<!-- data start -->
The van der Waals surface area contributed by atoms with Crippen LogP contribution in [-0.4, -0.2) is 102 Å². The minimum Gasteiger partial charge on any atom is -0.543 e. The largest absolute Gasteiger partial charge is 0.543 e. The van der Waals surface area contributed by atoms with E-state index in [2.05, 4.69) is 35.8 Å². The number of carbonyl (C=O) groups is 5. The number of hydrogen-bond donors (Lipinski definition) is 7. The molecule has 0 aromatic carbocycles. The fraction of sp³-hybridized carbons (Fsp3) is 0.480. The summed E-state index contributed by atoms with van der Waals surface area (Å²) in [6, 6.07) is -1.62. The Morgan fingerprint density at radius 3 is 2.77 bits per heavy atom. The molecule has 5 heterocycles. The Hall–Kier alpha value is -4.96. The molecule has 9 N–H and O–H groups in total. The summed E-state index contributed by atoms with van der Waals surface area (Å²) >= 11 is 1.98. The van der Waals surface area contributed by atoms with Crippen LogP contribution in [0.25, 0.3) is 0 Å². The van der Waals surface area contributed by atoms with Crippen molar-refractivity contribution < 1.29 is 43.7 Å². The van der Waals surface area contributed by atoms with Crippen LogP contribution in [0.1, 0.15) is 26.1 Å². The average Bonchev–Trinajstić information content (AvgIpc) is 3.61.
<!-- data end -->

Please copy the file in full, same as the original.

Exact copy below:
The van der Waals surface area contributed by atoms with Crippen LogP contribution in [-0.4, -0.2) is 102 Å². The minimum Gasteiger partial charge on any atom is -0.543 e. The largest absolute Gasteiger partial charge is 0.543 e. The van der Waals surface area contributed by atoms with E-state index in [2.05, 4.69) is 35.8 Å². The number of carbonyl (C=O) groups is 5. The number of hydrogen-bond donors (Lipinski definition) is 7. The molecule has 0 aromatic carbocycles. The fraction of sp³-hybridized carbons (Fsp3) is 0.480. The summed E-state index contributed by atoms with van der Waals surface area (Å²) in [6, 6.07) is -1.62. The Morgan fingerprint density at radius 3 is 2.77 bits per heavy atom. The molecule has 5 heterocycles. The Hall–Kier alpha value is -4.96. The molecule has 9 N–H and O–H groups in total. The summed E-state index contributed by atoms with van der Waals surface area (Å²) >= 11 is 1.98. The van der Waals surface area contributed by atoms with Crippen LogP contribution in [0.25, 0.3) is 0 Å². The van der Waals surface area contributed by atoms with Crippen molar-refractivity contribution < 1.29 is 43.7 Å². The van der Waals surface area contributed by atoms with Crippen LogP contribution in [0.1, 0.15) is 26.1 Å². The average Bonchev–Trinajstić information content (AvgIpc) is 3.61.